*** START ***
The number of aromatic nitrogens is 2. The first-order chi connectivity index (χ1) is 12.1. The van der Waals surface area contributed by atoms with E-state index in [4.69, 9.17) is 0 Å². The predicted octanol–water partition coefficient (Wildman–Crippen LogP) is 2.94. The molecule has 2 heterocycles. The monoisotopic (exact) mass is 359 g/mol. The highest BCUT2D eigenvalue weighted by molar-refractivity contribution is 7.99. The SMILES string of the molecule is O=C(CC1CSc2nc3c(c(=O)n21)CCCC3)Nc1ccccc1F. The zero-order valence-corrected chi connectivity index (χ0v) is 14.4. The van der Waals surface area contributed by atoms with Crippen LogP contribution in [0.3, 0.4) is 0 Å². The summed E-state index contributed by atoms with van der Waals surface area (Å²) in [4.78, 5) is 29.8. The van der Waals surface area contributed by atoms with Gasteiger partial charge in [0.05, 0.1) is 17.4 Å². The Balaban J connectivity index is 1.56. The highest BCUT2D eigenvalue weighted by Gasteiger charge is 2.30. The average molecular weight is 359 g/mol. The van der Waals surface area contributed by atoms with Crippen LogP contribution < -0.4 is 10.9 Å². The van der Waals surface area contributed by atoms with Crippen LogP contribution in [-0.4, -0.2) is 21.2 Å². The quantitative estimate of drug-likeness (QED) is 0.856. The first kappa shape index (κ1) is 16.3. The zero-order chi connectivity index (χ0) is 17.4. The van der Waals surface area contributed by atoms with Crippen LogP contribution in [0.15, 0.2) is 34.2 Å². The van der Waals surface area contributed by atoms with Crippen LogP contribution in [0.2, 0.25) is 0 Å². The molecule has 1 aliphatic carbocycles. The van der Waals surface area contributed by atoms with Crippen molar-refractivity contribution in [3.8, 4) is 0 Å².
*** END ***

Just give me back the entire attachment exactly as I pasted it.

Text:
The number of aromatic nitrogens is 2. The first-order chi connectivity index (χ1) is 12.1. The van der Waals surface area contributed by atoms with E-state index in [4.69, 9.17) is 0 Å². The predicted octanol–water partition coefficient (Wildman–Crippen LogP) is 2.94. The molecule has 2 heterocycles. The monoisotopic (exact) mass is 359 g/mol. The highest BCUT2D eigenvalue weighted by molar-refractivity contribution is 7.99. The SMILES string of the molecule is O=C(CC1CSc2nc3c(c(=O)n21)CCCC3)Nc1ccccc1F. The zero-order valence-corrected chi connectivity index (χ0v) is 14.4. The van der Waals surface area contributed by atoms with Crippen LogP contribution in [0.3, 0.4) is 0 Å². The summed E-state index contributed by atoms with van der Waals surface area (Å²) in [4.78, 5) is 29.8. The van der Waals surface area contributed by atoms with Gasteiger partial charge in [0.05, 0.1) is 17.4 Å². The Balaban J connectivity index is 1.56. The highest BCUT2D eigenvalue weighted by Gasteiger charge is 2.30. The average molecular weight is 359 g/mol. The van der Waals surface area contributed by atoms with Crippen LogP contribution < -0.4 is 10.9 Å². The van der Waals surface area contributed by atoms with Crippen LogP contribution in [-0.4, -0.2) is 21.2 Å². The quantitative estimate of drug-likeness (QED) is 0.856. The first kappa shape index (κ1) is 16.3. The zero-order chi connectivity index (χ0) is 17.4. The van der Waals surface area contributed by atoms with Crippen LogP contribution in [0.15, 0.2) is 34.2 Å². The van der Waals surface area contributed by atoms with Crippen LogP contribution in [0.2, 0.25) is 0 Å². The molecule has 1 aliphatic carbocycles. The van der Waals surface area contributed by atoms with Crippen molar-refractivity contribution in [3.8, 4) is 0 Å².